Worker suspended over dementia patient's disappearance claims inquiry was a whitewash

Karmenu Fino, an 83-year-old dementia patient had walked out of St Vincent De Paul residence last June and his body was discovered days later about eight kilometres away from the home

SVPR resident Karmenu Fino walked out of the elderly home in Luqa and his lifeless body was found days later in Birżebbuġa (Photo: Police)
SVPR resident Karmenu Fino walked out of the elderly home in Luqa and his lifeless body was found days later in Birżebbuġa (Photo: Police)

A St Vincent De Paul employee, suspended over the disappearance of a dementia patient who was found dead two weeks later, has filed a judicial protest, accusing the authorities of ignoring his warnings.

Social assistance worker Robert Belli, one of a number of employees suspended after the incident, described the internal inquiry as "very superficial".

Karmenu Fino, an 83-year-old dementia sufferer whose condition rendered him unable to speak, had walked out of the care home on the night of the 27 June, walking almost eight kilometres to the spot where his body was later discovered.  

Although a body was found near Għar Dalam in Birżebbuġa in early July, it took over a month for DNA analysts to confirm that the remains belonged to Fino.  

Fino's disappearance had prompted Active Ageing Minister Jo Etienne Abela to order an internal investigation into the case. The inquiry had found significant shortcomings on the part of the staff working the night shift as well as the security team assigned on the night of the disappearance, but did not mention any systemic problems. 

Four security officers, two carers and a nurse at the St Vincent de Paul Residence have been suspended on half pay in connection with the case.

In a judicial protest filed against the minister, permanent secretary and the SVPR CEO on Tuesday, Belli explained that he had received a letter on 2 August, informing him that he was being recommended for suspension to the Public Service Commission. The judicial protest was signed by lawyer Roberto Montalto.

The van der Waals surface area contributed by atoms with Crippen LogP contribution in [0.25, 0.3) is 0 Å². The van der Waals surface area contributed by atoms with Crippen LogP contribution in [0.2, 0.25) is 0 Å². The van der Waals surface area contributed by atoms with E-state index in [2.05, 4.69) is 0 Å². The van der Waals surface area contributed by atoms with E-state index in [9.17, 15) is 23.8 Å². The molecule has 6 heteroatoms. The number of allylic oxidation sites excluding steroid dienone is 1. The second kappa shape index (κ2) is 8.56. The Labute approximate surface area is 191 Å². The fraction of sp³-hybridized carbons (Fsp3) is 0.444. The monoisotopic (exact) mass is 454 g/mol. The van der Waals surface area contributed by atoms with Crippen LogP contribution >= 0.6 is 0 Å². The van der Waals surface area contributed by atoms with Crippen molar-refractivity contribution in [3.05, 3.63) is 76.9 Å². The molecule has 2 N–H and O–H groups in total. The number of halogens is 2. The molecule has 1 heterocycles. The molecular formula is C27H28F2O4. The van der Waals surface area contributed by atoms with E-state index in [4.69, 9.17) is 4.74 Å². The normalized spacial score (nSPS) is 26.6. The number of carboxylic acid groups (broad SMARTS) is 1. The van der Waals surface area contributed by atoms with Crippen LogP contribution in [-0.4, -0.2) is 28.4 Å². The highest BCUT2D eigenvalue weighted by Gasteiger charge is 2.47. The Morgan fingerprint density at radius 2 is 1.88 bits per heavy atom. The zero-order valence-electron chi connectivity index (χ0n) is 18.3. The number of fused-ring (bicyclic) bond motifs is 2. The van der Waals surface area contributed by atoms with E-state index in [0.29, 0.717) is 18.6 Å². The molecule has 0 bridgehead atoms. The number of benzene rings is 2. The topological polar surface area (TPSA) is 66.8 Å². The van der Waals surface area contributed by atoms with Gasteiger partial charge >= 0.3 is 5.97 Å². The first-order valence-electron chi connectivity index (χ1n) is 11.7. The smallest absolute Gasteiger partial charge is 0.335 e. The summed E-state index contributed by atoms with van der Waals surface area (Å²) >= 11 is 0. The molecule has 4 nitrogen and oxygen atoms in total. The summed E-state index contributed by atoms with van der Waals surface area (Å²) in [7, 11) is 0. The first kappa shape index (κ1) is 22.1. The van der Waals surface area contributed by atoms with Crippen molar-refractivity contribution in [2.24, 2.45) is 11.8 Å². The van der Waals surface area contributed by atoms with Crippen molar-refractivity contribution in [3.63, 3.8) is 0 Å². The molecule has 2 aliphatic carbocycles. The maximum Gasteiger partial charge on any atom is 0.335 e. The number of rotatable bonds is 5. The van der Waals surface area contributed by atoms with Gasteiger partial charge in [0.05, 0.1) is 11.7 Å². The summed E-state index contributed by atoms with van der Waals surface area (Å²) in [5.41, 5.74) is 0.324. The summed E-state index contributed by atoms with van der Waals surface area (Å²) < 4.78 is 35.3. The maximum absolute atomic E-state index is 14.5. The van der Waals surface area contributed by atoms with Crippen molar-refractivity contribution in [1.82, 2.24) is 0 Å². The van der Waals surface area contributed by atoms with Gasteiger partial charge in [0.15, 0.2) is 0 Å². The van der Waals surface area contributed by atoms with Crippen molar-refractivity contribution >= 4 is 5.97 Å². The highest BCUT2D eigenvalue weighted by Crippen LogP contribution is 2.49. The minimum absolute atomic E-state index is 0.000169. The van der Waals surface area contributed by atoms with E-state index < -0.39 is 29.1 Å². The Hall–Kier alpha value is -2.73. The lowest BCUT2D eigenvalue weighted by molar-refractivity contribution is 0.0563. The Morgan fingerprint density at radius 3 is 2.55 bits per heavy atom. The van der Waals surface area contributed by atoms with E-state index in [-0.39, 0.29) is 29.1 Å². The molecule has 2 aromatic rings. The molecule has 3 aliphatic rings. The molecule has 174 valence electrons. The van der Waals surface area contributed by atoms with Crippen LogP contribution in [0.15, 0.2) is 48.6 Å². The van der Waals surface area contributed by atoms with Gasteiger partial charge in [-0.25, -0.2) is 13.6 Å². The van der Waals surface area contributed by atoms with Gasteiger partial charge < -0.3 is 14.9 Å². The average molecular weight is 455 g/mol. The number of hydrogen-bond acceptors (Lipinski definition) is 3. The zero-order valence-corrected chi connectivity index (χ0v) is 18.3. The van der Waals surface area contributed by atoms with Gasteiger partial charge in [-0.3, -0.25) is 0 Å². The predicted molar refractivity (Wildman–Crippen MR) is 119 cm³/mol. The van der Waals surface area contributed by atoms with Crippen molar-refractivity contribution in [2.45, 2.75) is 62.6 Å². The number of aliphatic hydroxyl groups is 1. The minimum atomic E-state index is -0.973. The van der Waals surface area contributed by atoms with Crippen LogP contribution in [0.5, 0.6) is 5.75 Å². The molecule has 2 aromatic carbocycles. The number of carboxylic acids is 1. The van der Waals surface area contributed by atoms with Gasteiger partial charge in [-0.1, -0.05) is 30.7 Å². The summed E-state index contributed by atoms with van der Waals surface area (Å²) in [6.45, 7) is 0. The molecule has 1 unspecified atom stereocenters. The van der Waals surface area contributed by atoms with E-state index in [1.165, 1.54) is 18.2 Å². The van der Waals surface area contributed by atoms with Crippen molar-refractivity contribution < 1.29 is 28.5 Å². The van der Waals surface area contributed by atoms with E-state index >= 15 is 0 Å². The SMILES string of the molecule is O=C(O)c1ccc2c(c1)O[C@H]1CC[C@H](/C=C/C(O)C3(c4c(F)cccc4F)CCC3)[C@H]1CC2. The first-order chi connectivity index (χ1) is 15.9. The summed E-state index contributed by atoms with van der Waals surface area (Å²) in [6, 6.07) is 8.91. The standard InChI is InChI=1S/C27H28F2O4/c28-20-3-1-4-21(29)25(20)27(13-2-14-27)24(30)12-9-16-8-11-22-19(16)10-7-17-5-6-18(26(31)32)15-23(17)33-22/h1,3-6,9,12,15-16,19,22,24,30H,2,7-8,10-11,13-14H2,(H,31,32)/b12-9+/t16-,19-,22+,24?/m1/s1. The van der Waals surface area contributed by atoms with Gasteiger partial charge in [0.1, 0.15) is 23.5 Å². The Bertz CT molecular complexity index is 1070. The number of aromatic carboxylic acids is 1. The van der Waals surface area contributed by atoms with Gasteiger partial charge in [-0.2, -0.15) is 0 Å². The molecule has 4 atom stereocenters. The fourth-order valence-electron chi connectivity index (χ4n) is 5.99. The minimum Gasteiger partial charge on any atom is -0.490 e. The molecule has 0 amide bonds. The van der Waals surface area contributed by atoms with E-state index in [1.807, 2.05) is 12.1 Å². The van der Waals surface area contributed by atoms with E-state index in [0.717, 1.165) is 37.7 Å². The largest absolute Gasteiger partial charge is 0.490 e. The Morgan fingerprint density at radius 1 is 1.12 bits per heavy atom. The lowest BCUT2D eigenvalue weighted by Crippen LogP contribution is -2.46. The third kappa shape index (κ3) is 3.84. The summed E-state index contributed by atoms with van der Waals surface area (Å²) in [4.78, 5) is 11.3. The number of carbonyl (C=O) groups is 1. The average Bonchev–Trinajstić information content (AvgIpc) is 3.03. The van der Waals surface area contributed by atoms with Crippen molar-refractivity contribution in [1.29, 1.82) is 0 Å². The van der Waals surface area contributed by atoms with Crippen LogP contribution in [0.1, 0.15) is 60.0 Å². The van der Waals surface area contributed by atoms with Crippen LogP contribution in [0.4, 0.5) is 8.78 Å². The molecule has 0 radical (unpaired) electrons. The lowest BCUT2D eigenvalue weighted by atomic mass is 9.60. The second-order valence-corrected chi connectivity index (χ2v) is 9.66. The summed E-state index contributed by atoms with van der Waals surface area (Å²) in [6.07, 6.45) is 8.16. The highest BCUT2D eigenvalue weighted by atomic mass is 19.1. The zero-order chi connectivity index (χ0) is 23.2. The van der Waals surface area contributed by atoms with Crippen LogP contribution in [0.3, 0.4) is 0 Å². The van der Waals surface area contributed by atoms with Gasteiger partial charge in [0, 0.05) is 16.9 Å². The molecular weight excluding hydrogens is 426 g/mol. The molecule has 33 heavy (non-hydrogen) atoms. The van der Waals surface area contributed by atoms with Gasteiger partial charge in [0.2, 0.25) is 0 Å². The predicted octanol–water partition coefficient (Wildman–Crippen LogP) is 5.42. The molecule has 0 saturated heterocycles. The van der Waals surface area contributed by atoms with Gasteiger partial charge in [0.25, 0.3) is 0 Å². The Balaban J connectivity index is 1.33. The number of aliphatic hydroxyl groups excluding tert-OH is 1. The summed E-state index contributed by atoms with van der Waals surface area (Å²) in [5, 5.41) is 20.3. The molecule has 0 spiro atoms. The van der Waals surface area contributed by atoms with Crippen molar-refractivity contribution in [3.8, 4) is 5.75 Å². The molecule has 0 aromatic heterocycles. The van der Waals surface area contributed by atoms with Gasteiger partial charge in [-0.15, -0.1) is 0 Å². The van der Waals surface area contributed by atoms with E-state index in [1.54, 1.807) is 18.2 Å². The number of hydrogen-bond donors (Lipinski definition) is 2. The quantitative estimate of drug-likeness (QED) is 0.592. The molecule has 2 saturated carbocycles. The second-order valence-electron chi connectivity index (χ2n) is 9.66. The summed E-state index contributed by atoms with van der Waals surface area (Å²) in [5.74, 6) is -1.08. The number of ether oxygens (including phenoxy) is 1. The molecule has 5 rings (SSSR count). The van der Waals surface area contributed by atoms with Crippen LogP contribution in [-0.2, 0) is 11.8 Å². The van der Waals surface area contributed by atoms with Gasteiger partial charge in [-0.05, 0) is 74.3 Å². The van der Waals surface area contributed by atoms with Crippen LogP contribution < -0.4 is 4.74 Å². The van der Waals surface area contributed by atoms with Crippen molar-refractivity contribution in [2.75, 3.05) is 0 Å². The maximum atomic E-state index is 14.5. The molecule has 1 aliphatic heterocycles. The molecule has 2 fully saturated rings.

Belli said he was told that he was being suspended on a precautionary basis, pending disciplinary proceedings. The letter also stated that his suspension was to be with immediate effect until the Prime Minister made a decision on the Commission's recommendation on his precautionary suspension. 

Belli had submitted a written reply on 3 August, in which he rejected any insinuation that he was to blame and contested his precautionary suspension. 

His lawyer, Roberto Montalto, argued that the Public Service Disciplinary Regulations stipulate that precautionary suspension must be required in the public interest, saying that this mean that there had to be an urgent need for the public officer’s suspension and that his continued work in the role was incompatible with the pending disciplinary proceedings. 

Belli complained that the St. Vincent De Paul CEO, Josianne Cutajar, had failed to justify the alleged urgency of the social assistance worker’s suspension. The fact that the CEO had made accusations in Belli’s regard did not absolve her of the requirement to give convincing reasons as to why these accusations justify a precautionary suspension. This rendered the proceedings null and without effect, argued Belli’s lawyer. 

He said Belli had no responsibility for what unfortunately happened and that he had evidence to back up this statement. “To the contrary Belli had been telling the management of SVPR that the late Carmelo Fino was not suitable for the ward where he was residing at SVP because he suffered from dementia and needed specific care.” 

But besides this, there was also the Constitutional right to the presumption of innocence, which Belli’s lawyer said is incompatible with the way he was being treated. 

Any suspension and reduction in pay was “not only premature, but also in breach of the plaintiff’s fundamental rights, and this at a stage where a magisterial inquiry is still ongoing,” Montalto said. 

He added that the inquiry’s importance was underlined by the fact that the summary of the conclusions to the internal inquiry ordered by the minister was “very superficial” and strengthened Belli's claim. Belli said he had always followed the basic practices mentioned in the inquiry and insisted that it should be the management at the Saint Vincent De Paule Long Term Care Facility to ensure that specific protocols were in place for patients such as Fino. 

The lawyer said that in the weeks leading up to the filing of the judicial protest, the Public Service Commission had not replied to correspondence sent by Belli, who was now suffering “great financial prejudice, together with his family, as well as psychological prejudice.” 

Montaldo concluded that Belli had to be given a hearing, as stipulated by law, before the Public Service Commission, which should then make its recommendations to the Prime Minister on whether or not he should be suspended.